This issue is sponsored
Vol. 20 No. 8
R' Eliyahu Zev ben R' Yerachmiel Moshe z"l
by his family in honour of
his 24th Yohrzeit on the 14th Kislev
(Adapted from the Oznayim la'Torah)
Bringing Eisav to His Knees
"And he (Eisav) said 'To whom does all the camp that I encountered belong?' And he (Ya'akov) replied 'To find favour in the eyes of my master'" (33:8).
Citing the Medrash, Rashi explains this with reference to the camp of angels, who fell upon Eisav and his men and began beating them when they told them who they were. When they mentioned that Eisav was the son of Yitzchak, the beating continued. They then claimed that he was the grandson of Avraham, but the situation did not improve. And it was only when they pointed out that he was the brother of Ya'akov, that the beatings came to a halt, because, the angels said - 'In that case, you are part of us!'
According to this Medrash, asks the Oznayim la'Torah, Ya'akov's answer 'To find favour in the eyes of my master!' is difficult to understand. Since when does a good hiding elicit favour in the eyes of the recipient?
He suggests, tongue in cheek, that just as we honour and respect men of great learning and of good Midos, so too, does Eisav respect and honour war heroes and mighty men of great fighting ability.
Consequently, when Eisav saw the fighting ability of Ya'akov's emissaries, he was filled with awe, and reacted by asking Ya'akov who these amazing awe-inspiring men were and what purpose they served. And back came Ya'akov's reply that they were mighty warriors and that he had sent them to find favour in his eyes. Indeed, Ya'akov knew that there was no surer way of gaining Eisav's admiration than employing a team of men who knew how to pack a good punch.
The author may have said this with tongue in cheek, but the truth is, right up to modern times, nothing is as effective in bringing our enemies to their senses as bringing them to their knees.
Bringing Eisav to His Knees
We just discussed the angels that Ya'akov sent to soften up Eisav and to gain his admiration. The Oznayim la'Torah queries this from the end of last week's Parshah, where the Torah describes Lavan's pursuit of Ya'akov, and, as Chazal explain, his attempt to totally destroy him.
The Pasuk explains there how G-d appeared to him that night and warned him to let Ya'akov be, and not to start up with him, irrespective of what method he used. Clearly, that warning sufficed to put an end to Lavan's evil plans, and Lavan departed the scene, duly chastised.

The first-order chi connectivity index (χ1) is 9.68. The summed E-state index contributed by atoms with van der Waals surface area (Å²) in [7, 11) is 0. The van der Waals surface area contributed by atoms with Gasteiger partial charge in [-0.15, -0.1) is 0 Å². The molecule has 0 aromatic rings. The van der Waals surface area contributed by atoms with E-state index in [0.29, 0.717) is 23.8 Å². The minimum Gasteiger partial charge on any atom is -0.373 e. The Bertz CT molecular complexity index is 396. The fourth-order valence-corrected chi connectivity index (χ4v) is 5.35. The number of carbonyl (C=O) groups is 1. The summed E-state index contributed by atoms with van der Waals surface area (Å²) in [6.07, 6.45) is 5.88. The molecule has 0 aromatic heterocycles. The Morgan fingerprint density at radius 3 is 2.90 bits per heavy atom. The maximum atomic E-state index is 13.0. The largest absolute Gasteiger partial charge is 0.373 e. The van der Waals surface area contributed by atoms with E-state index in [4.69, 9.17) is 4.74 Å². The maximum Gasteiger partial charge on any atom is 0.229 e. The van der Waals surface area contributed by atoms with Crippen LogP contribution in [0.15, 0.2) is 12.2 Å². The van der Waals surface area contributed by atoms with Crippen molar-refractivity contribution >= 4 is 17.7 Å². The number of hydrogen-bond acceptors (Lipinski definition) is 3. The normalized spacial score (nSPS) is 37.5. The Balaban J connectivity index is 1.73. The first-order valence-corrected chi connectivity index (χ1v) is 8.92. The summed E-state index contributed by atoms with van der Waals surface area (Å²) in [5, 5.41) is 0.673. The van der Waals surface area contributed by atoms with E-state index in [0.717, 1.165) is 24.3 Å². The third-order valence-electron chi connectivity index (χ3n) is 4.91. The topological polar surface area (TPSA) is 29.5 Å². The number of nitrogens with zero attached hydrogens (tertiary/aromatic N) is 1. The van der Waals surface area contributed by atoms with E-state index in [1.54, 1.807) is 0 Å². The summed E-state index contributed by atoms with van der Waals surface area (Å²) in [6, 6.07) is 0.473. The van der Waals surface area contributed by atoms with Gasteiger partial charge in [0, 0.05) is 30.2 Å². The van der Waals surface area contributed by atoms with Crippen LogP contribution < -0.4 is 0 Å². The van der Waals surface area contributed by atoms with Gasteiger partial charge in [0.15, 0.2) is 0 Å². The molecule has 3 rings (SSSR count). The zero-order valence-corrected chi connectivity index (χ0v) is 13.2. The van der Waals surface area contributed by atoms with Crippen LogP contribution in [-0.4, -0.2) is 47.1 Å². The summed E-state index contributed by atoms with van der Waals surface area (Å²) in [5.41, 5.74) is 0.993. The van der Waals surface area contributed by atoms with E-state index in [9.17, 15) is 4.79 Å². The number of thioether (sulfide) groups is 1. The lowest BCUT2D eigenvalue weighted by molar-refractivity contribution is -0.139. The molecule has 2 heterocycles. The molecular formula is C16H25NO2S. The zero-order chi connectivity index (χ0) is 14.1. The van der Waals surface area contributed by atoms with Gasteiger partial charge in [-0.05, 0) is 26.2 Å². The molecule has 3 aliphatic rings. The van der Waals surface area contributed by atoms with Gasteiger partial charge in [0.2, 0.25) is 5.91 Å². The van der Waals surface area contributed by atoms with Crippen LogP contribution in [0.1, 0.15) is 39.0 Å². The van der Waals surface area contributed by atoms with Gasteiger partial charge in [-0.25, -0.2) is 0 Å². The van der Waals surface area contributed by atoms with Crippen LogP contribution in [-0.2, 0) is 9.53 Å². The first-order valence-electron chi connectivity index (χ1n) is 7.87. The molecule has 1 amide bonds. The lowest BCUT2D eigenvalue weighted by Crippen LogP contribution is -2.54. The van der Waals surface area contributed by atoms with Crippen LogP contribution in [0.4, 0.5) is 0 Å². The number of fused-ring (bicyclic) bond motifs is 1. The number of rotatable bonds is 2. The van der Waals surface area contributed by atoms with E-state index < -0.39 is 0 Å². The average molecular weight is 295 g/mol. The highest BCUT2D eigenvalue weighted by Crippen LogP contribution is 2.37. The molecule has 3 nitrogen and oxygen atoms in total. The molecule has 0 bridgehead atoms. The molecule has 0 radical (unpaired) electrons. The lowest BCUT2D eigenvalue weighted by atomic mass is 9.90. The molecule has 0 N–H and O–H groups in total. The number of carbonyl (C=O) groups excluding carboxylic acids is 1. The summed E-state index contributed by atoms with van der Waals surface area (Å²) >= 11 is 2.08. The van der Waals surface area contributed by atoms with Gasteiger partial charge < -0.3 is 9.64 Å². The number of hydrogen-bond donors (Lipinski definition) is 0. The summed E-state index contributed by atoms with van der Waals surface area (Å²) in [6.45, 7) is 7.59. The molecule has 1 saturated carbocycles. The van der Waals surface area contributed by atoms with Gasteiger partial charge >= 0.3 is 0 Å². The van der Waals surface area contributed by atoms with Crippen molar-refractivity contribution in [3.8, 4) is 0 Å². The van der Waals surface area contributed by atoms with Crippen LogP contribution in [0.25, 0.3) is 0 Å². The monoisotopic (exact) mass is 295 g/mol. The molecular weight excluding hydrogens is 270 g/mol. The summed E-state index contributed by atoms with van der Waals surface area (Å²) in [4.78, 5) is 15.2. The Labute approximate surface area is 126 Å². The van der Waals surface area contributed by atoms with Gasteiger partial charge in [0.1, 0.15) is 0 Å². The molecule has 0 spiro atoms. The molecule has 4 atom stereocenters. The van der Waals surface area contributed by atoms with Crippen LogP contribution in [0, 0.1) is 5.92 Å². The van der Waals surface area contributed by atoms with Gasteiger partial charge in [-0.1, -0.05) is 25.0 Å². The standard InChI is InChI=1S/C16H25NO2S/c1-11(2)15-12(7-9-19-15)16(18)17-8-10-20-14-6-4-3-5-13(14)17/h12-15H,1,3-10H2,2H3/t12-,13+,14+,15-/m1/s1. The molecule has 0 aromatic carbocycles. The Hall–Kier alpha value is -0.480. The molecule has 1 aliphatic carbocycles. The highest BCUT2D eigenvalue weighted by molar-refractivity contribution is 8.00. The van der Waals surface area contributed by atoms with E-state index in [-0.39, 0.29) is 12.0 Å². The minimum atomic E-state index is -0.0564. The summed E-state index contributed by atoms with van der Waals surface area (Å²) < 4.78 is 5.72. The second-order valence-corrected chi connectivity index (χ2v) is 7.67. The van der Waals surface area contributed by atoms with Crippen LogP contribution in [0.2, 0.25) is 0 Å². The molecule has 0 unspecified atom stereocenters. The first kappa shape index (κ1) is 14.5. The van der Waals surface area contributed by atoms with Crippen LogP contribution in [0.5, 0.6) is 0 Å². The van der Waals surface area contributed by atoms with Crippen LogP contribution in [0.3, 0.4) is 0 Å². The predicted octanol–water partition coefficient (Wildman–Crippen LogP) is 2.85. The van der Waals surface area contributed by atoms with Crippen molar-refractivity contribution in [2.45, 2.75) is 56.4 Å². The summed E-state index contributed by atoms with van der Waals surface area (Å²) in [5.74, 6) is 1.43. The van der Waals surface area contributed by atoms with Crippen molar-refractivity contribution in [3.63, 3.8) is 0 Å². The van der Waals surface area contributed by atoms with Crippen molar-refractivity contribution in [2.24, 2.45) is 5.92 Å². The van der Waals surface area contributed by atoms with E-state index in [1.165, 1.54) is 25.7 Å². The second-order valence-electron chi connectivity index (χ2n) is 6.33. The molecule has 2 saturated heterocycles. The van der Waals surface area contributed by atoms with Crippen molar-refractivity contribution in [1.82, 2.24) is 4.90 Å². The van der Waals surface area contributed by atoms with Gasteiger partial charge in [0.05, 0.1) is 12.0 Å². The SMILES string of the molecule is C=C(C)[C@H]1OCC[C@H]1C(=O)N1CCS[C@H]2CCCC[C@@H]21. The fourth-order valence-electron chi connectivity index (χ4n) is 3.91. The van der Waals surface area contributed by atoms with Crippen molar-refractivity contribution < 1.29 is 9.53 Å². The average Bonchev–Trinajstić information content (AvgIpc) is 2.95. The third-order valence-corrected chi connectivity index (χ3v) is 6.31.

Now, if a Divine warning sufficed to stop Lavan in his tracks, asks the Oznayim la'Torah, why did Ya'akov find it necessary to use force to stop Eisav? Why could a Divine warning not negate Eisav's plans just it negated Lavan's?
And conversely, if it was necessary to use such extreme measures to stop Eisav from attacking Ya'akov, why were the same tactics not needed to prevent Lavan from doing so?
The answer, says the author, lies in the deep different levels of G-dliness (or lack of it) that divided the two men. Lavan may well have worshipped idols, as he himself admitted when he told Ya'akov that he had cleared out the house, yet he nevertheless believed in G-d. Indeed, he referred to G-d directly on quite a number of occasions, in his dealings with both Eliezer and Ya'akov. He served both G-d and idols simultaneously, which is even permitted to a ben No'ach, according to a number of commentaries.
Consequently, a Divine warning was all that was needed to stop Lavan in his tracks.
Eisav on the other hand, believed neither in reward and punishment nor even in the existence of G-d, a? Chazal have taught us. And a Divine warning to a person who did not believe in G-d would of course, have proved totally ineffective. Therefore the only course of action was a show of force, to bring Eisav to his knees, as we explained earlier. That is what Ya'akov (or should we ascribe it to G-d) did, and indeed, it worked.
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Why Ya'akov was Afraid
"For I am afraid of him, lest he comes and smites me - mothers together with children" (32:12).